Rubus spectabilis

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Salmonberry
Salmonberry with leaves.jpg
Rubus spectabilis 2566.JPG
Scientific classification edit
Kingdom: Plantae
Clade: Tracheophytes
Clade: Angiosperms
Clade: Eudicots
Clade: Rosids
Order: Rosales
Family: Rosaceae
Genus: Rubus
Species:
R. spectabilis
Binomial name
Rubus spectabilis
Pursh 1813 not E.James 1825 nor Mercier 1861[1]
Synonyms[1]
  • Parmena spectabilis (Pursh) Greene
  • Rubus franciscanus Rydb.
  • Rubus spectabilis var. franciscanus (Rydb.) J.T.Howell
  • Rubus spectabilis var. menziesii (Hook.) S.Watson
  • Rubus stenopetalus Cham.

Rubus spectabilis, the salmonberry, is a species of bramble in the rose family Rosaceae, native to the west coast of North America from west central Alaska to California, inland as far as Idaho.[2][3][4]

Description[edit]

Rubus spectabilis is a shrub growing to 1–4 m (3–13 ft) tall, with perennial (not biennial) woody stems that are covered with fine prickles. The leaves are trifoliate (with three leaflets), 7–22 cm (3–8+12 in) long, the terminal leaflet larger than the two side leaflets. The leaf margins are toothed. The flowers are 2–3 cm (341+14 in) in diameter, with five pinkish-purple petals; they are produced from early spring to early summer. The berries ripen from early May to late July in most of the Pacific Northwest (later in cooler climates), and resemble large shiny yellow to orange-red blackberries 1.5–2 cm (1234 in) long with many drupelets.[5][6] These are eaten by many birds and other animals.[7]

Salmonberries are found in moist forests and stream margins, especially in the coastal areas. In open areas they often form large thickets, and thrive in the open spaces under stands of red alder (Alnus rubra).

A similar species from Japan, the red-flowered raspberry (ベニバナイチゴ) was once considered its subspecies as R. spectabilis subsp. vernus. It is now reclassified as Rubus vernus.[8]

Cultivation and uses[edit]

Salmonberries are edible and share the fruit structure of the raspberry, with the fruit pulling away from its receptacle.[9][10] The fruit has been referred to as "insipid",[11] but depending on ripeness and site, they are good eaten raw – whether red or golden[9] – and when processed into jam, candy, jelly and wine. Native American people and early explorers also ate the young shoots.[12] Traditionally, the berries were eaten with salmon or mixed with oolichan grease or salmon roe. They were not dried because of their high moisture content.[11]

It is widely grown as an ornamental plant for its flowers,[9][13][14] with a double-flowered clone identified in Washington and British Columbia.[15] R. spectabilis has escaped cultivation and become naturalized in parts of northwestern Europe, including Great Britain, Ireland and the Faroe Islands.[16][17]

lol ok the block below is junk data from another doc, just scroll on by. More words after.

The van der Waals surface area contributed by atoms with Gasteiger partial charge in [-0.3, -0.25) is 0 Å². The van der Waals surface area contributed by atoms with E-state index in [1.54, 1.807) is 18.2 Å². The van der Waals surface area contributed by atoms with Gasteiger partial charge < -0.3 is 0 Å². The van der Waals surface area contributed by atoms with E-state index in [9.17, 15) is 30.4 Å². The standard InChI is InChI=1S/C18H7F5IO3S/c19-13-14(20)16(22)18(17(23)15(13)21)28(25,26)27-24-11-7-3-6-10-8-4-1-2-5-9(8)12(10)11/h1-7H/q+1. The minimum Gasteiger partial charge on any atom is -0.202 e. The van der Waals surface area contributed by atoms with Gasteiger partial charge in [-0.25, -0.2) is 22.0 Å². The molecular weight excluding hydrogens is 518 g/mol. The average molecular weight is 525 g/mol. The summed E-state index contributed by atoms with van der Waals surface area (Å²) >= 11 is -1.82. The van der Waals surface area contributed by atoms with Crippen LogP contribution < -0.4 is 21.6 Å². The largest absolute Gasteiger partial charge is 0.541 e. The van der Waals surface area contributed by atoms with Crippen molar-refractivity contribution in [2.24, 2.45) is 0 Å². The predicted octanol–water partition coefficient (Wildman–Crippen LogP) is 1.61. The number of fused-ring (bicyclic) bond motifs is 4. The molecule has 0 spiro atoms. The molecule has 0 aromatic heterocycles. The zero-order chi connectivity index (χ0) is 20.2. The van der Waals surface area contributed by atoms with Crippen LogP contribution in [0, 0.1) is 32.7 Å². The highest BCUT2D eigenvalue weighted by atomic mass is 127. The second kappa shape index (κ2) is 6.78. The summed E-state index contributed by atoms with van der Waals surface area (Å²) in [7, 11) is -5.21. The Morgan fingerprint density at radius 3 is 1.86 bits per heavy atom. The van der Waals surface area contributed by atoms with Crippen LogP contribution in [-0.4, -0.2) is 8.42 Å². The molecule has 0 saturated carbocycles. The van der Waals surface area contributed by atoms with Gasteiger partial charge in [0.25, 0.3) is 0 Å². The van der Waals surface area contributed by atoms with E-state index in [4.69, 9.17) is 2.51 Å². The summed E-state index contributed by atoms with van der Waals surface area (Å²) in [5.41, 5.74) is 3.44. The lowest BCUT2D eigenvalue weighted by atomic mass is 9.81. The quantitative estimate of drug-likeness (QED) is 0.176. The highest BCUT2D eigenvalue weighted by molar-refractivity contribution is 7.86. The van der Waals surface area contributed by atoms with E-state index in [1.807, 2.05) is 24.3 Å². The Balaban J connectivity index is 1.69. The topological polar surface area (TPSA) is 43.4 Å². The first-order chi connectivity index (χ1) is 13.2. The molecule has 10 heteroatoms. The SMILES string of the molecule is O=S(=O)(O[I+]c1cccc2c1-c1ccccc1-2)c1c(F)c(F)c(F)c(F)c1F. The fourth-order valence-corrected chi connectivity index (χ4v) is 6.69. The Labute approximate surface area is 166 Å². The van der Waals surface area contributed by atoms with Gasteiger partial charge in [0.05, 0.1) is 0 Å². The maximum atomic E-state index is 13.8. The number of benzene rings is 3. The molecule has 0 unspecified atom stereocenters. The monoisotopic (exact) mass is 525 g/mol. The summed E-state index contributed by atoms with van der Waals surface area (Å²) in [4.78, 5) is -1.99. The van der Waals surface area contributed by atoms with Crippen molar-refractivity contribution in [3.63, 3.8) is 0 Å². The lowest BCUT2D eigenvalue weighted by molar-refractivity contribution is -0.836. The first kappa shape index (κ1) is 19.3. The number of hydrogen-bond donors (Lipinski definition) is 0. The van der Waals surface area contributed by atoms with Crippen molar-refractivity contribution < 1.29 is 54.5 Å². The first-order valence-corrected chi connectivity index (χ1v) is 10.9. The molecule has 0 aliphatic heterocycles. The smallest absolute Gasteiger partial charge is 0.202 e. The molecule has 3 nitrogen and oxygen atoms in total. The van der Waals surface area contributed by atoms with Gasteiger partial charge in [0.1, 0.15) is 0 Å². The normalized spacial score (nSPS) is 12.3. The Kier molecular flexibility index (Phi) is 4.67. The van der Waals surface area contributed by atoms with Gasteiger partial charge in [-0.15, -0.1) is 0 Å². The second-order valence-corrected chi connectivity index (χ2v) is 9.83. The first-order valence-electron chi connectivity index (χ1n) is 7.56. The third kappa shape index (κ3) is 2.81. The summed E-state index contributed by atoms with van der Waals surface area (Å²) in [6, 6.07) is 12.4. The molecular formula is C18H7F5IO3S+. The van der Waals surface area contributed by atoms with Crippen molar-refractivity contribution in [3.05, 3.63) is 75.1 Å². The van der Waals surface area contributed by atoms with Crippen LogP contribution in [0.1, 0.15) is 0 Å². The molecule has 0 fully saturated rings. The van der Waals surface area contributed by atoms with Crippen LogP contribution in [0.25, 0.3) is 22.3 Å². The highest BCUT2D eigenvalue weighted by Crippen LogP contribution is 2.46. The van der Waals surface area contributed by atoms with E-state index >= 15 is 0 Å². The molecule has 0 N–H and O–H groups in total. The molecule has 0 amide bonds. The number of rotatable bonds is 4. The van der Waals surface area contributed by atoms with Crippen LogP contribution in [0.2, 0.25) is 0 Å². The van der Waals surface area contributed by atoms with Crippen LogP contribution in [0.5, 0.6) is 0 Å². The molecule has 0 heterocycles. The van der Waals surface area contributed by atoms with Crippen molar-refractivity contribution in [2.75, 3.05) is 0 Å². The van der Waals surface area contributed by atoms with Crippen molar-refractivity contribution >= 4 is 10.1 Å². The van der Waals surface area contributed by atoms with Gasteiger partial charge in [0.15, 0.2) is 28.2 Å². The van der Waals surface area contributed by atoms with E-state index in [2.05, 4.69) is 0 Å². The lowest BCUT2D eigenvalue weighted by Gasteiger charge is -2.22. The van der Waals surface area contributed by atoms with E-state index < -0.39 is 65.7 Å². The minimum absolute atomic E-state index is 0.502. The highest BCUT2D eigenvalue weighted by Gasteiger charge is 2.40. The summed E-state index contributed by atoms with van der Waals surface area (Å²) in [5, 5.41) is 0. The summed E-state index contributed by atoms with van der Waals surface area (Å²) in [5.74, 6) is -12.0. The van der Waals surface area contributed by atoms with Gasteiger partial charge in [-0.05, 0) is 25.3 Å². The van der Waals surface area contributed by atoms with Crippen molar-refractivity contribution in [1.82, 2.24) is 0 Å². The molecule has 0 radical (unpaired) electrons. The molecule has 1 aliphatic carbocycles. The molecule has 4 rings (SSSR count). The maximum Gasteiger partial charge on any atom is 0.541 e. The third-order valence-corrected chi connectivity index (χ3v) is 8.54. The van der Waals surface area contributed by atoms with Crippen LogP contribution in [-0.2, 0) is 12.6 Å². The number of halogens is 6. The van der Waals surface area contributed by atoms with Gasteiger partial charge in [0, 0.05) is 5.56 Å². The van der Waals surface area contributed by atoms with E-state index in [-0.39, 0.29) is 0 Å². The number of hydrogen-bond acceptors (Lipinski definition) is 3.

References[edit]

  1. ^ a b "Rubus spectabilis Mercier — The Plant List". www.theplantlist.org.
  2. ^ "Biota of North America Program 2014 state-level distribution map".
  3. ^ "Biota of North America Program 2014 county distribution map".
  4. ^ Calflora taxon report, University of California, Rubus spectabilis Pursh, salmon berry, salmonberry
  5. ^ "Plants of British Columbia: Rubus spectabilis". Linnet.geog.ubc.ca. Retrieved December 9, 2014.
  6. ^ "Jepson Flora: Rubus spectabilis". Ucjeps.berkeley.edu. Retrieved December 9, 2014.
  7. ^ Whitney, Stephen (1985). Western Forests (The Audubon Society Nature Guides). New York: Knopf. p. 419. ISBN 978-0-394-73127-8.
  8. ^ Naruhashi, Naruhito (June 15, 1980). "Rubus vernus FOCKE and R. spectabilis PURSH". The Journal of Phytogeography and Taxonomy (The Journal of Geobotany). 28: 13 – via ISSN 0388-6212.
  9. ^ a b c Mosquin, Daniel (23 May 2015). "Rubus spectabilis". University of British Columbia Botanical Garden. Retrieved 12 April 2021.
  10. ^ Fagan, Damian (2019). Wildflowers of Oregon: A Field Guide to Over 400 Wildflowers, Trees, and Shrubs of the Coast, Cascades, and High Desert. Guilford, CT: FalconGuides. p. 222. ISBN 978-1-4930-3633-2. OCLC 1073035766.
  11. ^ a b Pojar, Jim; Andy MacKinnon (2004). Plants Of The Pacific Northwest Coast: Washington, Oregon, British Columbia & Alaska. Lone Pine Publishing. p. 76. ISBN 978-1-55105-530-5.
  12. ^ Lyons, C. P. (1956). Trees, Shrubs and Flowers to Know in Washington (1st ed.). Canada: J. M. Dent & Sons. p. 88.
  13. ^ Mulligan, Brian O. (1977). Woody Plants in the University of Washington Arboretum, Washington Park. University of Washington, College of Forest Resources, Seattle.
  14. ^ Mulligan, Brian O. (1963). Accession records of the University of Washington Arboretum
  15. ^ Mosquin, Daniel (23 April 2007). "Rubus spectabilis Double-Flowered Group". University of British Columbia Botanical Garden. Retrieved 12 April 2021.
  16. ^ Inland Fisheries Ireland. "Risk Assessment of Rubus spectabilis" (PDF). nonnativespecies.ie. National Biodiversity Data Centre. Retrieved May 1, 2018.
  17. ^ Højgaard, A. et al., eds. (1989). A century of tree-planting in the Faroe Islands. Føroya Fróðskaparfelag, Tórshavn.

External links[edit]